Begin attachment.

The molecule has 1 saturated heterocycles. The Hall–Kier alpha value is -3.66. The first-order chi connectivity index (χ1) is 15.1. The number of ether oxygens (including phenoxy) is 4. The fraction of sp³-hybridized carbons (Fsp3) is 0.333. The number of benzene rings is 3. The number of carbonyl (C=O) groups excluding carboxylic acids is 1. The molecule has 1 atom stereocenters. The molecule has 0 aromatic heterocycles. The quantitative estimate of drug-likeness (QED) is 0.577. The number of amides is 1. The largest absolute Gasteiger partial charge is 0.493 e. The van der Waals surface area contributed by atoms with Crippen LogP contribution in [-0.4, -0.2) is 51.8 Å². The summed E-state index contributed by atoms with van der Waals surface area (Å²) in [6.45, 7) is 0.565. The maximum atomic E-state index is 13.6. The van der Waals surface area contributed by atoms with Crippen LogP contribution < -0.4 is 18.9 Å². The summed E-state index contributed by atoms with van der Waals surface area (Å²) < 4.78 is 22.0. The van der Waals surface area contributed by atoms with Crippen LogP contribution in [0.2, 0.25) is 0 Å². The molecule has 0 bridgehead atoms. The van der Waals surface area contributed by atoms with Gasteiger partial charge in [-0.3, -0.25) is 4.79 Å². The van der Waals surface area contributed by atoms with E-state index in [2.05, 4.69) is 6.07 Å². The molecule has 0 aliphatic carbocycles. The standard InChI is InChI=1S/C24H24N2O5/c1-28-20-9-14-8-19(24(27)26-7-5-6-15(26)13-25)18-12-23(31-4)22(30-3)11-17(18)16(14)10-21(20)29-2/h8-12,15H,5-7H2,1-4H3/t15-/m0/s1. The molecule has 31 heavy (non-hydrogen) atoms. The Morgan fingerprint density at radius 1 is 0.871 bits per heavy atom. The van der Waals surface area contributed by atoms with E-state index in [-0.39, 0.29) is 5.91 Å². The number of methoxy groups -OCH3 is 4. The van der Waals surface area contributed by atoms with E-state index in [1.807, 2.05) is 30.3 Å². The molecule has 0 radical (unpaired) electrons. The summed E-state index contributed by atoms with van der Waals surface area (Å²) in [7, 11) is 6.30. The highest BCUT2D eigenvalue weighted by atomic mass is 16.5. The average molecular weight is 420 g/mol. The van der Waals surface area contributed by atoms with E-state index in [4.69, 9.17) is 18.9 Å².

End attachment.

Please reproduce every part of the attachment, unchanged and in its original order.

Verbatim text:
The molecule has 1 saturated heterocycles. The Hall–Kier alpha value is -3.66. The first-order chi connectivity index (χ1) is 15.1. The number of ether oxygens (including phenoxy) is 4. The fraction of sp³-hybridized carbons (Fsp3) is 0.333. The number of benzene rings is 3. The number of carbonyl (C=O) groups excluding carboxylic acids is 1. The molecule has 1 atom stereocenters. The molecule has 0 aromatic heterocycles. The quantitative estimate of drug-likeness (QED) is 0.577. The number of amides is 1. The largest absolute Gasteiger partial charge is 0.493 e. The van der Waals surface area contributed by atoms with Crippen LogP contribution in [-0.4, -0.2) is 51.8 Å². The summed E-state index contributed by atoms with van der Waals surface area (Å²) in [6.45, 7) is 0.565. The maximum atomic E-state index is 13.6. The van der Waals surface area contributed by atoms with Crippen LogP contribution < -0.4 is 18.9 Å². The summed E-state index contributed by atoms with van der Waals surface area (Å²) < 4.78 is 22.0. The van der Waals surface area contributed by atoms with Crippen LogP contribution in [0.2, 0.25) is 0 Å². The molecule has 0 bridgehead atoms. The van der Waals surface area contributed by atoms with Gasteiger partial charge in [-0.3, -0.25) is 4.79 Å². The van der Waals surface area contributed by atoms with E-state index in [2.05, 4.69) is 6.07 Å². The molecule has 0 aliphatic carbocycles. The standard InChI is InChI=1S/C24H24N2O5/c1-28-20-9-14-8-19(24(27)26-7-5-6-15(26)13-25)18-12-23(31-4)22(30-3)11-17(18)16(14)10-21(20)29-2/h8-12,15H,5-7H2,1-4H3/t15-/m0/s1. The molecule has 31 heavy (non-hydrogen) atoms. The Morgan fingerprint density at radius 1 is 0.871 bits per heavy atom. The van der Waals surface area contributed by atoms with E-state index in [-0.39, 0.29) is 5.91 Å². The number of methoxy groups -OCH3 is 4. The van der Waals surface area contributed by atoms with E-state index in [1.807, 2.05) is 30.3 Å². The molecule has 0 radical (unpaired) electrons. The summed E-state index contributed by atoms with van der Waals surface area (Å²) in [7, 11) is 6.30. The highest BCUT2D eigenvalue weighted by atomic mass is 16.5. The average molecular weight is 420 g/mol. The van der Waals surface area contributed by atoms with E-state index in [4.69, 9.17) is 18.9 Å².